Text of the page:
This query results in the following output: Note the grouping function.
It shows the level of the group by
0: No grouping at this level
1: Grouping on this level

Now we can anwer the questions.
- How much do all SALESMAN earn in department 30? Answer: 5600
- How much do all employees earn in total? Answer: 27725

How can I refer to the (grouping) results in a report.

You could create a nested query or a view:

Now you can base your report on this query.


Note: I did some updates on the original emp-table...

Friday 7 November 2008

Wireless Network bridging with VMware Server 1.0.7

VMware Server works very fine under OpenSuse 10 and 11. In fact, it is one of the reasons I turned to OpenSuse. But I couldn't get my wireless adapter (wlan0) working with bridged networks. So if I wanted to have my VM's bridged I was restricted to the wired-adapter (eth0).

I've searched and searched both in Google and the OpenSuse Forums. Many people struggled with the same issue, but I couldn't find any solution. Until today. It started by finding this article: It's in german, but it has an English translation too.

What it suggests is that there is a bug in the vmnet that Hauke solved. You can download his, replace your vmnet.tar that resides in /usr/lib/vmware/modules/source/ with it.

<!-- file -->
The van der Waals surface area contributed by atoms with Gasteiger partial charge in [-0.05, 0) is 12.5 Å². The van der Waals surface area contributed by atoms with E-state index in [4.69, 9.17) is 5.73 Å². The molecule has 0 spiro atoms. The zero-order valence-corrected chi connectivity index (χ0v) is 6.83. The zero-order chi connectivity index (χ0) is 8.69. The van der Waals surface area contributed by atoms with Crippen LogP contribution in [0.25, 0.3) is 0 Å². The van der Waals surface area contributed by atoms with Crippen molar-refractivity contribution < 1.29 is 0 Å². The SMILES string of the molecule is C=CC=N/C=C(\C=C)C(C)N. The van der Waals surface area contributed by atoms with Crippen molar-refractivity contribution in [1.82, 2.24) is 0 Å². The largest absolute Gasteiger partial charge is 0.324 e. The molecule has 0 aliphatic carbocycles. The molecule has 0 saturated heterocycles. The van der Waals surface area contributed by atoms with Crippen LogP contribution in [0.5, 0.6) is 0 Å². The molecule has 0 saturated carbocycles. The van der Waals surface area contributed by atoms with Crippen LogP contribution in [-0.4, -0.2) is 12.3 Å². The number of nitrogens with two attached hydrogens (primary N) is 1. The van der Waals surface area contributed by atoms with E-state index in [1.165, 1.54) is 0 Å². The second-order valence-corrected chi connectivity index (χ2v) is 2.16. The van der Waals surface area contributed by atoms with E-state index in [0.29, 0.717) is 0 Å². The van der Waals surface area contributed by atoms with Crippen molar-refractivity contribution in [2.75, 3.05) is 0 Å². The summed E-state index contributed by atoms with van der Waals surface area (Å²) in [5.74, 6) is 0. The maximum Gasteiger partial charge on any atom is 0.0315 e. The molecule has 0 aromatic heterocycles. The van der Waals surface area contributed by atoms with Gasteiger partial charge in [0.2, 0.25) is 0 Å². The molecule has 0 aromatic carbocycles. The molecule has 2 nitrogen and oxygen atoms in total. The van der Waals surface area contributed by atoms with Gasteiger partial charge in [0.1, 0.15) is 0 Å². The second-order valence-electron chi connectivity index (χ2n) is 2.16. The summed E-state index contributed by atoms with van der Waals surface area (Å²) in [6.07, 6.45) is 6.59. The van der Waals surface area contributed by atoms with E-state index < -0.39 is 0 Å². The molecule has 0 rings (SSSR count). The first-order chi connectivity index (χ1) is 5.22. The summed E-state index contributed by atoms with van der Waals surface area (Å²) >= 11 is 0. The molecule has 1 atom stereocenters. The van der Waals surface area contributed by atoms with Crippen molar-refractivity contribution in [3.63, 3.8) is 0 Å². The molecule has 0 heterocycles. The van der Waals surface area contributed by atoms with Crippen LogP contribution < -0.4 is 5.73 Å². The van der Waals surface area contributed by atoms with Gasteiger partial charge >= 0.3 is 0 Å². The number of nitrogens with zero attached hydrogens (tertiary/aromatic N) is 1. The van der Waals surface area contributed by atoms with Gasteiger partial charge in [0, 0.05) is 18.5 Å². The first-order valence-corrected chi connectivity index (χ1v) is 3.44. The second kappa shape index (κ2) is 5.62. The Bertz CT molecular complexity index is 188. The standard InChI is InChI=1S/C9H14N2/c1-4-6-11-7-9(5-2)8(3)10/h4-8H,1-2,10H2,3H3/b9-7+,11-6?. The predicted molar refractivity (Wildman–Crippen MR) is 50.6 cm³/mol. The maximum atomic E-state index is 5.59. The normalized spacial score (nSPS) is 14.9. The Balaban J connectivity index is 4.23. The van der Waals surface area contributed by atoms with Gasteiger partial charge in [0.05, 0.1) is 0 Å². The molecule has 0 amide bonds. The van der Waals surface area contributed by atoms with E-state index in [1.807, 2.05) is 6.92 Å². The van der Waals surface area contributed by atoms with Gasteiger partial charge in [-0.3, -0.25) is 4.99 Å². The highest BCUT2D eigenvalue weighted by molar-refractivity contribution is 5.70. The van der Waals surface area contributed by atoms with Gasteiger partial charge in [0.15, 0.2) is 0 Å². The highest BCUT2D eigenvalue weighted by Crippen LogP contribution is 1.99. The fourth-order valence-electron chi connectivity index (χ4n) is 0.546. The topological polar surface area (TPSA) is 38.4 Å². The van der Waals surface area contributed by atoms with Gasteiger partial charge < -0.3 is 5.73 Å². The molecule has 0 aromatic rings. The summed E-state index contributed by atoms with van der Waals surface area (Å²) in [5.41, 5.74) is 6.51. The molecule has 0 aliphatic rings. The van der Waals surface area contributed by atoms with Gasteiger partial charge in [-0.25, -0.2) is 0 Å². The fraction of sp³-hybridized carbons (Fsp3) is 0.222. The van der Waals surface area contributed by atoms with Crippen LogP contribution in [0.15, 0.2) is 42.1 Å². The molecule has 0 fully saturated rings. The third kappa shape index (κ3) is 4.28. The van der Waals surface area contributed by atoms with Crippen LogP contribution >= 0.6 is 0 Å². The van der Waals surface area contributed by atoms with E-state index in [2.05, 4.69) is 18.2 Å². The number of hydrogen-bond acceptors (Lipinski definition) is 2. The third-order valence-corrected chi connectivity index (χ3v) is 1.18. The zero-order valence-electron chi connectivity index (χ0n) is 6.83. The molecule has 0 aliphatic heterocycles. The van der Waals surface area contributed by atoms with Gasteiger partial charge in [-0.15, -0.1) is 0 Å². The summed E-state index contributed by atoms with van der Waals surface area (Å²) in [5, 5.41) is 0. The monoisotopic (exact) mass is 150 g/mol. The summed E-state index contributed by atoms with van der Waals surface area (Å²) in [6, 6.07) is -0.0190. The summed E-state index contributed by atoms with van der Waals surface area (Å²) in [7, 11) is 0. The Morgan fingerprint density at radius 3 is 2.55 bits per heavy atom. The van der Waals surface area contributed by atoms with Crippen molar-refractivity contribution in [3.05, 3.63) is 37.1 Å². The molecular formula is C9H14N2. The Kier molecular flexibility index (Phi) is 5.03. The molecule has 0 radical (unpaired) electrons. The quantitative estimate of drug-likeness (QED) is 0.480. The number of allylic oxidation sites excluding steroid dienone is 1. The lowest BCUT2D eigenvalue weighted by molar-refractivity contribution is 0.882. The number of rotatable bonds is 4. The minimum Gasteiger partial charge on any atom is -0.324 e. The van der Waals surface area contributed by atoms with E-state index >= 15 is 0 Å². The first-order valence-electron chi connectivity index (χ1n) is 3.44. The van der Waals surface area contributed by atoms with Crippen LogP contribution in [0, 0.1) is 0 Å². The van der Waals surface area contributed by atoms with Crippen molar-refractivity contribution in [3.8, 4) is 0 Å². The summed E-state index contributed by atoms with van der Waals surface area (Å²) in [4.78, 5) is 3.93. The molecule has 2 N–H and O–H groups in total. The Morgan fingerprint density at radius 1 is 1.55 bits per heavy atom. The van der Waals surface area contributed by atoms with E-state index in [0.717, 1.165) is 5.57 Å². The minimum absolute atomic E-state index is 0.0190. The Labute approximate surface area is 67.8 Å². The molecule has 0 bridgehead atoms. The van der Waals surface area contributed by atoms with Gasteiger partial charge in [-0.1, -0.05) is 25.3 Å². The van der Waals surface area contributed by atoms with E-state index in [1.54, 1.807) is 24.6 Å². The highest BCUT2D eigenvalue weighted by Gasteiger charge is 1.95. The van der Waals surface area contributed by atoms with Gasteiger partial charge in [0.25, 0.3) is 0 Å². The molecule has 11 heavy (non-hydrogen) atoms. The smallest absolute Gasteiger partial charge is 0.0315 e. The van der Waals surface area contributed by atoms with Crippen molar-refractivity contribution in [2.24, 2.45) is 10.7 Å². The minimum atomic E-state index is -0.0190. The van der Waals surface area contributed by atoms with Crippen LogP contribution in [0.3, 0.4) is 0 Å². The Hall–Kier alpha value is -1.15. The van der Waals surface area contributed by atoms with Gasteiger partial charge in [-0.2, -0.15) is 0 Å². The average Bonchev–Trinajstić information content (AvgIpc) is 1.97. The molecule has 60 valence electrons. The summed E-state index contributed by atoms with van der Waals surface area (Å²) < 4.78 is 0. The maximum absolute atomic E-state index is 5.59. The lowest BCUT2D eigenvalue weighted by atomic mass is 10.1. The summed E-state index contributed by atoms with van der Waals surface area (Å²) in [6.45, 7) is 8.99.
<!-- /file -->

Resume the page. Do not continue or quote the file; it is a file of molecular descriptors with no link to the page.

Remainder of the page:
Then after running it s
hould work.

Apparently the vmnet.tar is from vmware-player 2.0 which does support kernels with a version higher then

However, things often are a little more complicate than simple. In my case the kernel is 2.6.25. And I ran into compilation errors. First I ran into:

CC [M] /tmp/vmware-config1/vmnet-only/driver.o In file included from /tmp/vmware-config1/vmnet-only/compat_sock.h:5, from /tmp/vmware-config1/vmnet-only/driver.c:29: /usr/src/linux- In function ‘sock_valbool_flag’: /usr/src/linux- error: implicit declaration of function ‘sock_set_flag’ /usr/src/linux- error: implicit declaration of function ‘sock_reset_flag’ /usr/src/linux- At top level: /usr/src/linux- warning: conflicting types for ‘sock_set_flag’ /usr/src/linux- error: static declaration of ‘sock_set_flag’ follows non-static declaration /usr/src/linux- error: previous implicit declaration of ‘sock_set_flag’ was here /usr/src/linux- warning: conflicting types for ‘sock_reset_flag’ /usr/src/linux- error: static declaration of ‘sock_reset_flag’ follows non-static declaration /usr/src/linux- error: previous implicit declaration of ‘sock_reset_flag’ was here

I found a solution for this at:
However, it does not state precise enough where to do the change. Luckily I found that.
Open /usr/src/linux/include/net/sock.h in vi (as root).